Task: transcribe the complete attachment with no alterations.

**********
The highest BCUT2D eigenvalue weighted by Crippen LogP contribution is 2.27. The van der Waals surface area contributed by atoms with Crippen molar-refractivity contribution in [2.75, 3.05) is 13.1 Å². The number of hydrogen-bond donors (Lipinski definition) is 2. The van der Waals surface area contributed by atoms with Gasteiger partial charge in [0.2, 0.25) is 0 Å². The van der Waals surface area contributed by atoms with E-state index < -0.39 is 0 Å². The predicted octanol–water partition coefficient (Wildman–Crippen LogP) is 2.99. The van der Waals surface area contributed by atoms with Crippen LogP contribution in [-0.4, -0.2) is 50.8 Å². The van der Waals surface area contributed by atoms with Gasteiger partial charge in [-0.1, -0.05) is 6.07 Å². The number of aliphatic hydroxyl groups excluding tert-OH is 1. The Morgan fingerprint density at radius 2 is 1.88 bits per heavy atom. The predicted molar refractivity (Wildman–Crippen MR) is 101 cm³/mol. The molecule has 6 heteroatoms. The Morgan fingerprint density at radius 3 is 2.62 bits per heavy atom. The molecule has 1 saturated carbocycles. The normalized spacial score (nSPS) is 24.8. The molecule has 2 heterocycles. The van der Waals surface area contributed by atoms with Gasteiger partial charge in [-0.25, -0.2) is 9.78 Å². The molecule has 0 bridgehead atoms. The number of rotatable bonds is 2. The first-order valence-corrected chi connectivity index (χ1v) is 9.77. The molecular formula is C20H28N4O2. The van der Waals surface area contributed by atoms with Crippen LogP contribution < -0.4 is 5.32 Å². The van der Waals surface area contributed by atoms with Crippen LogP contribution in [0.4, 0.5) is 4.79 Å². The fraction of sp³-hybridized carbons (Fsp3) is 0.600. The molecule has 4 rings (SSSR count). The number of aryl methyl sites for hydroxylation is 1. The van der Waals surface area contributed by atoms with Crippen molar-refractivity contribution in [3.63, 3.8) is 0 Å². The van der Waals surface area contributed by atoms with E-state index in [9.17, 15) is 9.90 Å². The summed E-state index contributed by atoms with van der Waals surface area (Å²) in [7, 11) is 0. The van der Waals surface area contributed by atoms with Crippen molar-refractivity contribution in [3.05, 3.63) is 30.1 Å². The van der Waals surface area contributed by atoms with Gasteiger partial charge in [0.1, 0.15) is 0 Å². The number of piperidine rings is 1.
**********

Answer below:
The highest BCUT2D eigenvalue weighted by Crippen LogP contribution is 2.27. The van der Waals surface area contributed by atoms with Crippen molar-refractivity contribution in [2.75, 3.05) is 13.1 Å². The number of hydrogen-bond donors (Lipinski definition) is 2. The van der Waals surface area contributed by atoms with Gasteiger partial charge in [0.2, 0.25) is 0 Å². The van der Waals surface area contributed by atoms with E-state index < -0.39 is 0 Å². The predicted octanol–water partition coefficient (Wildman–Crippen LogP) is 2.99. The van der Waals surface area contributed by atoms with Crippen LogP contribution in [-0.4, -0.2) is 50.8 Å². The van der Waals surface area contributed by atoms with Gasteiger partial charge in [-0.1, -0.05) is 6.07 Å². The number of aliphatic hydroxyl groups excluding tert-OH is 1. The Morgan fingerprint density at radius 2 is 1.88 bits per heavy atom. The predicted molar refractivity (Wildman–Crippen MR) is 101 cm³/mol. The molecule has 6 heteroatoms. The Morgan fingerprint density at radius 3 is 2.62 bits per heavy atom. The molecule has 1 saturated carbocycles. The normalized spacial score (nSPS) is 24.8. The molecule has 2 heterocycles. The van der Waals surface area contributed by atoms with Gasteiger partial charge in [-0.25, -0.2) is 9.78 Å². The molecule has 0 bridgehead atoms. The number of rotatable bonds is 2. The first-order valence-corrected chi connectivity index (χ1v) is 9.77. The molecular formula is C20H28N4O2. The van der Waals surface area contributed by atoms with Crippen LogP contribution < -0.4 is 5.32 Å². The van der Waals surface area contributed by atoms with Crippen LogP contribution in [0.4, 0.5) is 4.79 Å². The fraction of sp³-hybridized carbons (Fsp3) is 0.600. The molecule has 4 rings (SSSR count). The number of aryl methyl sites for hydroxylation is 1. The van der Waals surface area contributed by atoms with Crippen molar-refractivity contribution in [3.63, 3.8) is 0 Å². The van der Waals surface area contributed by atoms with E-state index in [9.17, 15) is 9.90 Å². The summed E-state index contributed by atoms with van der Waals surface area (Å²) in [7, 11) is 0. The van der Waals surface area contributed by atoms with Crippen molar-refractivity contribution in [3.05, 3.63) is 30.1 Å². The van der Waals surface area contributed by atoms with Gasteiger partial charge in [0.1, 0.15) is 0 Å². The number of piperidine rings is 1.